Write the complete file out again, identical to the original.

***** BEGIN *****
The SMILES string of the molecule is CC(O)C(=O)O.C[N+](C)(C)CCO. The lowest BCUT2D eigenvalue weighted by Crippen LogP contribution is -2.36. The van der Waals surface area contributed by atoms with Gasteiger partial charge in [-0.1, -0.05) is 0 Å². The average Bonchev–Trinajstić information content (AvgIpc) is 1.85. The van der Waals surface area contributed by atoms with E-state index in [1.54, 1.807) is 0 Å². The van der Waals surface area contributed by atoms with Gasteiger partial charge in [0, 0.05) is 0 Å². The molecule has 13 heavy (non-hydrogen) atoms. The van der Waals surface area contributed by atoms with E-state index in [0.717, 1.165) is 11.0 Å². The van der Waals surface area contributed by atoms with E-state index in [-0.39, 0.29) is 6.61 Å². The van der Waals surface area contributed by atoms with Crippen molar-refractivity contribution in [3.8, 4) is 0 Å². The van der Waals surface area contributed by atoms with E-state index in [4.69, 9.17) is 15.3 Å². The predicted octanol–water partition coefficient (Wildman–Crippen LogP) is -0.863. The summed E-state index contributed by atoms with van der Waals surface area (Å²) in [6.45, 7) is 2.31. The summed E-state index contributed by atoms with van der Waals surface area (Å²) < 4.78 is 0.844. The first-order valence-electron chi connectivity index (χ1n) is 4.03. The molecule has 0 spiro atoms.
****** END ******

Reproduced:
The SMILES string of the molecule is CC(O)C(=O)O.C[N+](C)(C)CCO. The lowest BCUT2D eigenvalue weighted by Crippen LogP contribution is -2.36. The van der Waals surface area contributed by atoms with Gasteiger partial charge in [-0.1, -0.05) is 0 Å². The average Bonchev–Trinajstić information content (AvgIpc) is 1.85. The van der Waals surface area contributed by atoms with E-state index in [1.54, 1.807) is 0 Å². The van der Waals surface area contributed by atoms with Gasteiger partial charge in [0, 0.05) is 0 Å². The molecule has 13 heavy (non-hydrogen) atoms. The van der Waals surface area contributed by atoms with E-state index in [0.717, 1.165) is 11.0 Å². The van der Waals surface area contributed by atoms with E-state index in [-0.39, 0.29) is 6.61 Å². The van der Waals surface area contributed by atoms with Crippen molar-refractivity contribution in [3.8, 4) is 0 Å². The van der Waals surface area contributed by atoms with E-state index in [4.69, 9.17) is 15.3 Å². The predicted octanol–water partition coefficient (Wildman–Crippen LogP) is -0.863. The summed E-state index contributed by atoms with van der Waals surface area (Å²) in [6.45, 7) is 2.31. The summed E-state index contributed by atoms with van der Waals surface area (Å²) < 4.78 is 0.844. The first-order valence-electron chi connectivity index (χ1n) is 4.03. The molecule has 0 spiro atoms.